Hypertensive Crisis> 180> 120

The normal blood pressure for healthy adults is 120/80 mm Hg. You have hypotension if your blood pressure is below 90/60 mm Hg. Hypotension treatment may involve dietary changes, lifestyle modifications, and medication.

You have hypertension if your blood pressure is above 130/80 mm Hg. Hypertension is divided into various stages depending on the degree of blood pressure elevation. If you have Stage 1 Hypertension, your doctor would recommend dietary and lifestyle changes like exercise to bring it down to normal. Treatment of Stage 2 Hypertension includes medical intervention along with lifestyle changes.

Blood Pressure and Age

As you age, your body undergoes physiological changes. Your blood vessels that are made up of smooth, flexible muscles start hardening in your late teen years or 20s. The changes are most often noticeable by the time you reach your 30s. Arteries become hardened and narrow due to the accumulation of plaque in the inner walls of your blood vessels. Plaque comprises the deposits of cholesterol, other fatty substances from your food, calcium, cellular debris, and a mesh-like protein called fibrin.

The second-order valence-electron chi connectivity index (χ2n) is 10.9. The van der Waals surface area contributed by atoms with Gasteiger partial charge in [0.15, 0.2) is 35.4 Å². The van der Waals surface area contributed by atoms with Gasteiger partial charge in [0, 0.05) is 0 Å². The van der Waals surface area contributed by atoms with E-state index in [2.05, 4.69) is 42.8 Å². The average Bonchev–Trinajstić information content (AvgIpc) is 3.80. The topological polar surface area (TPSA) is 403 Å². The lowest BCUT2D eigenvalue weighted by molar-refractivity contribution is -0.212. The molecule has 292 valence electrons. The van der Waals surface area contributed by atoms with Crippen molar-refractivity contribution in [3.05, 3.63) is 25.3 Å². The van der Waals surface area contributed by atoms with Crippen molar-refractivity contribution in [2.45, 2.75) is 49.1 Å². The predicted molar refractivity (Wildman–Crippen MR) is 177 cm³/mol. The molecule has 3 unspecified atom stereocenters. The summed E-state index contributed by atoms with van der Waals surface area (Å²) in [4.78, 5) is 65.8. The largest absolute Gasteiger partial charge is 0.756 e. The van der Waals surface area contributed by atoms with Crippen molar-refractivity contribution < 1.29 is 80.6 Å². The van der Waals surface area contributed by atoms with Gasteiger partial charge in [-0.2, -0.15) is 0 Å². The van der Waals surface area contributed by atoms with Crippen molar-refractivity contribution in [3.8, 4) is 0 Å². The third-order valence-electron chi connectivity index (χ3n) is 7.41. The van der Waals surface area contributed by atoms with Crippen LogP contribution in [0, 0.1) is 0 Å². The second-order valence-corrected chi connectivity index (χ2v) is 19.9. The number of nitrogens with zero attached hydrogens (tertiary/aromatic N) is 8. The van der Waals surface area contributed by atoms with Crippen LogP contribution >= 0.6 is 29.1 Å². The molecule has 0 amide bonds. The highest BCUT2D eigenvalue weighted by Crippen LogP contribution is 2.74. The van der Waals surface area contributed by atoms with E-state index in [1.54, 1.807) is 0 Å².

When blood flows through flexible arteries, they constrict and widen as necessary which keeps your blood pressure levels stable. However, as your arteries become more rigid due to aging, they stop relaxing and widening, which results in your blood exerting too much pressure as it flows through them. As you age, the plaque in your blood vessels also grows larger in size, which further narrows your arteries. This results in your blood pressure rising gradually as you grow older.

In some cases, blood flow and circulation get worse with age. This happens because your heart slowly becomes weak and tired and is unable to pump blood around your body efficiently. This leads to your blood pressure levels falling, especially when changing your posture or shifting your position too quickly. Postural hypotension is observed in about 10 to 20% of people over the age of 65 years.

Blood Pressure and Gender